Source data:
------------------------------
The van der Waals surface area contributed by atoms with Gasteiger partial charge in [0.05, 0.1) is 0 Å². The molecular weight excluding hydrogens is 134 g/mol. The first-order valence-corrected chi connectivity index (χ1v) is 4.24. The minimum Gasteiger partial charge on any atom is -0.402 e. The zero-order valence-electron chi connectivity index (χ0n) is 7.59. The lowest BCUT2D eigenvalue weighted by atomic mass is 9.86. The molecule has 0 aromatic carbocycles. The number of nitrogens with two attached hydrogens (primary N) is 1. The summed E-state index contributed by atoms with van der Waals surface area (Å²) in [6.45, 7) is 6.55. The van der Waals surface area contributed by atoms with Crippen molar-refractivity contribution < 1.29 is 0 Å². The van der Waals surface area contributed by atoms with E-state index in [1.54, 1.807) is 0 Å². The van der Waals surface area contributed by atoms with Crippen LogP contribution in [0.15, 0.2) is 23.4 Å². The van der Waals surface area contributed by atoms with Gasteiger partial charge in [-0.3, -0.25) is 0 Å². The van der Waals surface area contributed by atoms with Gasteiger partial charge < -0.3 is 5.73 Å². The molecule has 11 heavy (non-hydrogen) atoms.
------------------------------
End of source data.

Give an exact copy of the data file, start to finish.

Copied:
The van der Waals surface area contributed by atoms with Gasteiger partial charge in [0.05, 0.1) is 0 Å². The molecular weight excluding hydrogens is 134 g/mol. The first-order valence-corrected chi connectivity index (χ1v) is 4.24. The minimum Gasteiger partial charge on any atom is -0.402 e. The zero-order valence-electron chi connectivity index (χ0n) is 7.59. The lowest BCUT2D eigenvalue weighted by atomic mass is 9.86. The molecule has 0 aromatic carbocycles. The number of nitrogens with two attached hydrogens (primary N) is 1. The summed E-state index contributed by atoms with van der Waals surface area (Å²) in [6.45, 7) is 6.55. The van der Waals surface area contributed by atoms with Crippen molar-refractivity contribution < 1.29 is 0 Å². The van der Waals surface area contributed by atoms with E-state index in [1.54, 1.807) is 0 Å². The van der Waals surface area contributed by atoms with Crippen LogP contribution in [0.15, 0.2) is 23.4 Å². The van der Waals surface area contributed by atoms with Gasteiger partial charge in [-0.3, -0.25) is 0 Å². The van der Waals surface area contributed by atoms with Gasteiger partial charge < -0.3 is 5.73 Å². The molecule has 11 heavy (non-hydrogen) atoms.